Written by Rhys Finnick
Rhys is a Science Facilitator at Science World, a comedian and one half of the wildly popular accordion-based Weezer cover band, Squeezer. His scientific interests include wondering why water is wet and reading popular science books in public so people will think he's as sharp as his Science World colleagues. In his spare time, Rhys enjoys napping, eating candy, and watching Dr. Phil help solve the world's problems one step at a time.

Created date

Monday, March 7, 2016 - 8:00am

Some Animals Eat Poo

This is my childhood dog, Gilligan. Pretty cute, huh? Think again. This dog was a monster, and we did not get along (much like Skipper and the real Gilligan). Over the years, I caught him regularly committing the following atrocities: digging up the garden, sleeping on the couch, gobbling my unattended food, biting me and the neighbourhood children, and last but certainly not least, eating his own poo. That’s right, Gilligan used to eat...his own...poo.

This simultaneously disgusted and fascinated me. “Why would he eat his own poo?” I would wonder. And though Gilligan went to doggy heaven many years ago, it’s a question that stayed with me into adulthood.

Why would anything do that?

Though it sounds repulsive and backwards to us, it turns out that a lot of creatures eat poo. Some animals—dogs, kittens and even a few species of primates—have been known to sample stool (though not always their own, and it's not a major part of their diets, typically). On the other hand, some animals heavily rely on coprophagy (excrement-eating) to complete their digestive process. Let’s talk about the ones you’ve probably heard of first.

Bug Bum Banquet

Coprophagy has existed in the insect kingdom for millions of years. I’m sure we’ve all grimaced at a busyness of flies going to town on a rogue piece of poo. As unappetizing as it is to us, the sight of a fresh two-sie must be mouth proboscis-watering to a fly. There are tons of nutritious, fly-size chunks of undigested food in mammalian manure, a smorgasbord for flies and other coprophagous insects (like the aptly named dung beetle). It's like if you were to pick through a Jell-O salad just for the fruit, ignoring the surrounding boiled pig skin gelatin.

Gilligan's true colours

Wiping Your Tracks

Mammals have different reasons for ingesting poo. Remember Gilligan? Though he may have been doing it for the same reason as the fly (to salvage precious morsels of pood*), some dog experts speculate the behavior could've been learned from his mother. Canine moms ingest small amounts of puppy waste during cleaning, which makes sense since dog toilet paper isn't a thing (yet...). It’s also common for many mammal mothers to gulp down their offspring’s droppings to keep potential predators from sniffing them out. That's serious motherly love!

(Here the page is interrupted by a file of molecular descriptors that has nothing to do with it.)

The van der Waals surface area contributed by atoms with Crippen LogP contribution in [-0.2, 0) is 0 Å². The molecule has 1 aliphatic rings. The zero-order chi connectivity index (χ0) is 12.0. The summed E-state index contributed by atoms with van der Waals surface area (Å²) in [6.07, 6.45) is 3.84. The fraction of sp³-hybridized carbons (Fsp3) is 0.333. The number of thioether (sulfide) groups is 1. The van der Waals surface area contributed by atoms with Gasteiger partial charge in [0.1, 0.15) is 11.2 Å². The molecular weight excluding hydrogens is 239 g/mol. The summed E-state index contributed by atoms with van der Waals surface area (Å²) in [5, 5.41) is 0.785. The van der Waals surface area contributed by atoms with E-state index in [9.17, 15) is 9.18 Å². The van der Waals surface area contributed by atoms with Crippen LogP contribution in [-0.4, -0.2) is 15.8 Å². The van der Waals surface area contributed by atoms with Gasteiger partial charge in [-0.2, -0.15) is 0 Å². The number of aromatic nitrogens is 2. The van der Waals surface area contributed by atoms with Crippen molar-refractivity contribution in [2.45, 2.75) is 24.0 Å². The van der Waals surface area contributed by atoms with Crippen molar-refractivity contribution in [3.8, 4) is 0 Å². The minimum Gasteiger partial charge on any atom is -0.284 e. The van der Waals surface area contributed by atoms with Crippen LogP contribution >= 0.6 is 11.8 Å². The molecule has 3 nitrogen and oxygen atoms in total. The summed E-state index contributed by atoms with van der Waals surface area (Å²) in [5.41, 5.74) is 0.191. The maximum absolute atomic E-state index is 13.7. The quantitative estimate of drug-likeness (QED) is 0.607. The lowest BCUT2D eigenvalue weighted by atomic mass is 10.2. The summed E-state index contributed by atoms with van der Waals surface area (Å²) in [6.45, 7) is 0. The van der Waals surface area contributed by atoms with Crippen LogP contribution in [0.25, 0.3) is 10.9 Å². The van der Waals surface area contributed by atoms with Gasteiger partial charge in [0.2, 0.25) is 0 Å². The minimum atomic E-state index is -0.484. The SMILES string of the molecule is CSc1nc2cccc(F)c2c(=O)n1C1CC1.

*Poo and food mixed together, not a technical term

It’s a Poo-Way Street

It’s not just moms doing the poo-eating: baby koalas, pandas, hippos and elephants are guilty of this fecal habit as well. In the case of these baby animals, they need to consume poo for health reasons. Born sterile, these animals get the bacteria they need to digest the rough vegetation in their diet from their mother’s waste. Luckily, humans don’t need to do this or I think my mom and I would have a much more complex relationship.

A plastinated rabbit slice from our feature exhibition, BODY WORLDS: ANIMAL INSIDE OUT. What could those dark round things be?

Some Animals Eat Their Own Poo

Of all the animals who are down with the deuce, the coprophagy championship clearly belongs to the rabbit. These long eared critters have two different types of excrement: normal, dry fecal pellets and soft, wet morsels called cecotropes. Rabbits aren’t born with the ability to efficiently break down the tough, fibrous plant matter they eat, so they rely on foreign bacteria, fungi and other microorganisms to do the job for them. The bacteria live in a pouch between the rabbit’s two intestines called the cecum. Once the rabbit pushes out a normal pellet poo, it’s rectum sucks the bacteria back up into the colon and into the cecum where the bacteria gets to work pulling even more nutrients out of the food. Packed with essential fatty acids, vitamins and minerals, the newly formed poo comes out of the rabbit’s backside and quickly finds it's way into it's mouth, which begins it’s second (and last) trip though the digestive system. This double-digestion system is similar to ruminants like cows and sheep, who regurgitate and re-chew their food to break it down further.

Rabbit experts don’t consider cecotrophy to be coprophagy, since the processes are means to different ends, but let’s call a spade a spade here—it's close enough.

R.I.P. Gilligan

Whether it be for food, protection or digestive aid, certain insects and mammals eat poo for essential reasons. Gilligan, on the other hand, always had a full food dish and a steady flow of kitchen table scraps, so it turns out he was probably just greedy, or bored, or both.

This article is dedicated to the loving memory of Gilligan Finnick. I'll never forget the time you ate a three-and-a-half pound bag of M&M's and threw up on the carpet.

Interested in animal anatomy? Want to see the insides of animals without having to do any of the dirty work? Come visit Body Worlds: Animal Inside Out, on now until March 28, 2016! 


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